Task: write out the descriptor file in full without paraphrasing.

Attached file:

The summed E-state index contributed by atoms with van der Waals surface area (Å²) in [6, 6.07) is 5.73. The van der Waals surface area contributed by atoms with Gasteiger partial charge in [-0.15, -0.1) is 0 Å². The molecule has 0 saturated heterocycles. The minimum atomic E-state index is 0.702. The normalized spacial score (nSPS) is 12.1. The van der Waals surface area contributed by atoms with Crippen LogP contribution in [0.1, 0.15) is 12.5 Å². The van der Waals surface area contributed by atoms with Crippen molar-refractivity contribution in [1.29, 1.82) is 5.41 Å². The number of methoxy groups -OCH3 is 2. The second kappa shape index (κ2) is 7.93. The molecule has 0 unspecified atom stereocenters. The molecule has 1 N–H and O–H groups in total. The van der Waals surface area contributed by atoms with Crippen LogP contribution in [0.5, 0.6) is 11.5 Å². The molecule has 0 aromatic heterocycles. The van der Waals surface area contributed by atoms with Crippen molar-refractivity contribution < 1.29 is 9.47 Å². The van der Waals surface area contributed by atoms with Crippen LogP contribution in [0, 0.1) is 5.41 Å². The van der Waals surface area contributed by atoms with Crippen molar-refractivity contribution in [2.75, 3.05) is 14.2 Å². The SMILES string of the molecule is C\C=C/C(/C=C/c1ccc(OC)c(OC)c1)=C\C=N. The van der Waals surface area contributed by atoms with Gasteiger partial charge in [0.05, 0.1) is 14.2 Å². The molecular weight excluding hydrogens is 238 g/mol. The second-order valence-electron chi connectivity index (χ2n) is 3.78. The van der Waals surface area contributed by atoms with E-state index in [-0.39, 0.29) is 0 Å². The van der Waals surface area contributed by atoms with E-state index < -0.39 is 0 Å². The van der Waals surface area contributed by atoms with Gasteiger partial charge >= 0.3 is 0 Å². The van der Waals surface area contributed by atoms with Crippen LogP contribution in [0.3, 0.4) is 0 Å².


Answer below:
The summed E-state index contributed by atoms with van der Waals surface area (Å²) in [6, 6.07) is 5.73. The van der Waals surface area contributed by atoms with Gasteiger partial charge in [-0.15, -0.1) is 0 Å². The molecule has 0 saturated heterocycles. The minimum atomic E-state index is 0.702. The normalized spacial score (nSPS) is 12.1. The van der Waals surface area contributed by atoms with Crippen LogP contribution in [0.1, 0.15) is 12.5 Å². The van der Waals surface area contributed by atoms with Crippen molar-refractivity contribution in [1.29, 1.82) is 5.41 Å². The number of methoxy groups -OCH3 is 2. The second kappa shape index (κ2) is 7.93. The molecule has 0 unspecified atom stereocenters. The molecule has 1 N–H and O–H groups in total. The van der Waals surface area contributed by atoms with Crippen LogP contribution in [0.5, 0.6) is 11.5 Å². The molecule has 0 aromatic heterocycles. The van der Waals surface area contributed by atoms with Crippen molar-refractivity contribution < 1.29 is 9.47 Å². The van der Waals surface area contributed by atoms with Crippen LogP contribution in [0, 0.1) is 5.41 Å². The van der Waals surface area contributed by atoms with Crippen molar-refractivity contribution in [2.75, 3.05) is 14.2 Å². The SMILES string of the molecule is C\C=C/C(/C=C/c1ccc(OC)c(OC)c1)=C\C=N. The van der Waals surface area contributed by atoms with Gasteiger partial charge in [0.05, 0.1) is 14.2 Å². The molecular weight excluding hydrogens is 238 g/mol. The second-order valence-electron chi connectivity index (χ2n) is 3.78. The van der Waals surface area contributed by atoms with E-state index in [-0.39, 0.29) is 0 Å². The van der Waals surface area contributed by atoms with E-state index < -0.39 is 0 Å². The van der Waals surface area contributed by atoms with Gasteiger partial charge >= 0.3 is 0 Å². The van der Waals surface area contributed by atoms with Crippen LogP contribution in [0.3, 0.4) is 0 Å².